“We understood that the renovation phase of this project was going to require very creative methods to minimize noise, vibration, and the overall risk to our patients, staff, and visitors,” Lucas says. “The McCarthy team was able to think ‘out of the box’ and come up with construction access points for all work areas without ever entering the hospital. Work was coordinated around the clock seven days a week with means and methods not commonly seem in the industry to maintain the patient satisfaction ratings of the hospital, an expectation set early by the Banner Health project team.”
As with any renovation project, elements of the scope included major building demolition. The existing lobby was removed along with a portion of the existing emergency department and ambulance drive. To mitigate noise and vibration, tools and methods of demolition were reviewed for each task. For example, the existing concrete decks outside the lobby were sawcut into small pieces and chipped out with small chipping hammers by hand. Traditionally, the concrete would have been removed with larger equipment resulting in significant vibration and noise, which would have impacted patient comfort and care.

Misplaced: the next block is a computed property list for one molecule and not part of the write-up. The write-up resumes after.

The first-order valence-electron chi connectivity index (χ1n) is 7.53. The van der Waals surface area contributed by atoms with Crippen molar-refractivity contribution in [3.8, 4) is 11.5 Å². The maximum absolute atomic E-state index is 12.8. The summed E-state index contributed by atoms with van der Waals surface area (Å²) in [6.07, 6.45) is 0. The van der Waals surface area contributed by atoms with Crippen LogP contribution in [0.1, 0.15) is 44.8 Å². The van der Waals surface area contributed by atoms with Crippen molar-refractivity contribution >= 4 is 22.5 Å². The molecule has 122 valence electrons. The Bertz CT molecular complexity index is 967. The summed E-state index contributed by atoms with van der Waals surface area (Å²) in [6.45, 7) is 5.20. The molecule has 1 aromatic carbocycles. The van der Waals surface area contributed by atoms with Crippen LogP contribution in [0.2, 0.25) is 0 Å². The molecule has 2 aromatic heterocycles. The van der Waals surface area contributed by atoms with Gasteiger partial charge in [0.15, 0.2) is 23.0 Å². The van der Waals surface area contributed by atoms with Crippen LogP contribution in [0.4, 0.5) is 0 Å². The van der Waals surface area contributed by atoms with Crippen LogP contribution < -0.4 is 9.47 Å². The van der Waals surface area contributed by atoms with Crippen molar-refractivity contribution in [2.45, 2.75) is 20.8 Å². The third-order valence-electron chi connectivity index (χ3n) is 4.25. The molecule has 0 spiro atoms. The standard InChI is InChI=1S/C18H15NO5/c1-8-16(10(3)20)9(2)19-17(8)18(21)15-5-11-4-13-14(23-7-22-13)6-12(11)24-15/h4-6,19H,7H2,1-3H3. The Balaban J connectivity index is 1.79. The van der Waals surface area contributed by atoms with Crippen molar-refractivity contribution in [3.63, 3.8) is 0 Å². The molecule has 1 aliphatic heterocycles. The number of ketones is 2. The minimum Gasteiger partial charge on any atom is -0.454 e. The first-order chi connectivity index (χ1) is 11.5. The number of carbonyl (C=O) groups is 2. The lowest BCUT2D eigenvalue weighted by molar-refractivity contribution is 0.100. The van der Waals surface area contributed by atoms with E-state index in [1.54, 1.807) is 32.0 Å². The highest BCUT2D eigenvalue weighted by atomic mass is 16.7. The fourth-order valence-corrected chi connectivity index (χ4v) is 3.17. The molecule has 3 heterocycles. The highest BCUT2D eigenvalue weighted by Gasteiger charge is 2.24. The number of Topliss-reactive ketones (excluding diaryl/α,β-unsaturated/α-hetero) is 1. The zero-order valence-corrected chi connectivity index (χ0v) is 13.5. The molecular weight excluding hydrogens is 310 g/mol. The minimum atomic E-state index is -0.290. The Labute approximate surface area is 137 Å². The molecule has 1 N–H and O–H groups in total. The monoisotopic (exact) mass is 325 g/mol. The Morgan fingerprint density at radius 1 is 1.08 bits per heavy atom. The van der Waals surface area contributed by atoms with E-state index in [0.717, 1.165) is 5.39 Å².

Another significant element of the hospital renovation was the installation of a full, temporary modular kitchen on top of an old heliport. The McCarthy team completely moved the hospital out of their existing kitchen space, which eliminated disruption of the kitchen's activities during the renovation process. This solution also shortened the duration of the kitchen renovation by about half, not to mention the difficult phasing and disruption to everyday operations.
In conclusion, the use of BIM technology and smart scheduling methods like integrated design assist are changing the delivery of healthcare building projects. The planning, design, and construction process is being transformed into a more integrated, collaborative, and easier to understand approach for all those involved. The benefits are numerous, including higher quality projects with a greater understanding of what is being delivered. Projects are able to be delivered faster and safer, all while keeping the long-term operation and maintenance of the facility in the forefront. HBI Chris Jacobson is the Project Director for McCarthy Building Companies.
For more information, visit http://www.mccarthy.comHealthcare Building Ideas 2010 Spring;7(2):24-29